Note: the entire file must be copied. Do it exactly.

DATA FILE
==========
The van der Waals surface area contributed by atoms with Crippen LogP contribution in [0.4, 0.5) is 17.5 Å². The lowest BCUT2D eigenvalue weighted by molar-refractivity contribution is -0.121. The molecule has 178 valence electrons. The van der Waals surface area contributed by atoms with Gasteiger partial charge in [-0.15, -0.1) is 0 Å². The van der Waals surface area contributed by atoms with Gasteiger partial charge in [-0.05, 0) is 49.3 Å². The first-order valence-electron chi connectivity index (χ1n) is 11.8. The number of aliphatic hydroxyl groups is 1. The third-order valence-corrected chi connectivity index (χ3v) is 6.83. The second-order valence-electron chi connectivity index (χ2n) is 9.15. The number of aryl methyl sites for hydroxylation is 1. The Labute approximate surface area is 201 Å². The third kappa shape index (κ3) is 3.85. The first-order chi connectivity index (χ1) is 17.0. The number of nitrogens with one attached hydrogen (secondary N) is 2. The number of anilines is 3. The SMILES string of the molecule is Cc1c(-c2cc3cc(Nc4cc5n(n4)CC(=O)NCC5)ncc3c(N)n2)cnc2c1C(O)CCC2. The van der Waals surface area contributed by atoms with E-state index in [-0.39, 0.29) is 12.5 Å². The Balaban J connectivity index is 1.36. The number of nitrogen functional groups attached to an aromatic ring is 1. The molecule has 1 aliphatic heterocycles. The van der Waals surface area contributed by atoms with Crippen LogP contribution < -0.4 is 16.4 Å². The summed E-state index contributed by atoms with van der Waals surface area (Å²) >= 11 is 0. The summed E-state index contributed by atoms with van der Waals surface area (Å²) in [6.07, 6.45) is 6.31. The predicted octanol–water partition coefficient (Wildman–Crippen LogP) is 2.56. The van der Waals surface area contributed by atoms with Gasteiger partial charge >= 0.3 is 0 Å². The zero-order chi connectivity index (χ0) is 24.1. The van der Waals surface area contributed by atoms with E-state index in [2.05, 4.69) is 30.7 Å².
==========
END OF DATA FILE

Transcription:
The van der Waals surface area contributed by atoms with Crippen LogP contribution in [0.4, 0.5) is 17.5 Å². The lowest BCUT2D eigenvalue weighted by molar-refractivity contribution is -0.121. The molecule has 178 valence electrons. The van der Waals surface area contributed by atoms with Gasteiger partial charge in [-0.15, -0.1) is 0 Å². The van der Waals surface area contributed by atoms with Gasteiger partial charge in [-0.05, 0) is 49.3 Å². The first-order valence-electron chi connectivity index (χ1n) is 11.8. The number of aliphatic hydroxyl groups is 1. The third-order valence-corrected chi connectivity index (χ3v) is 6.83. The second-order valence-electron chi connectivity index (χ2n) is 9.15. The number of aryl methyl sites for hydroxylation is 1. The Labute approximate surface area is 201 Å². The third kappa shape index (κ3) is 3.85. The first-order chi connectivity index (χ1) is 17.0. The number of nitrogens with one attached hydrogen (secondary N) is 2. The number of anilines is 3. The SMILES string of the molecule is Cc1c(-c2cc3cc(Nc4cc5n(n4)CC(=O)NCC5)ncc3c(N)n2)cnc2c1C(O)CCC2. The van der Waals surface area contributed by atoms with E-state index in [-0.39, 0.29) is 12.5 Å². The Balaban J connectivity index is 1.36. The number of nitrogen functional groups attached to an aromatic ring is 1. The molecule has 1 aliphatic heterocycles. The van der Waals surface area contributed by atoms with Crippen LogP contribution < -0.4 is 16.4 Å². The summed E-state index contributed by atoms with van der Waals surface area (Å²) >= 11 is 0. The summed E-state index contributed by atoms with van der Waals surface area (Å²) in [6.07, 6.45) is 6.31. The predicted octanol–water partition coefficient (Wildman–Crippen LogP) is 2.56. The van der Waals surface area contributed by atoms with Gasteiger partial charge >= 0.3 is 0 Å². The zero-order chi connectivity index (χ0) is 24.1. The van der Waals surface area contributed by atoms with E-state index in [2.05, 4.69) is 30.7 Å².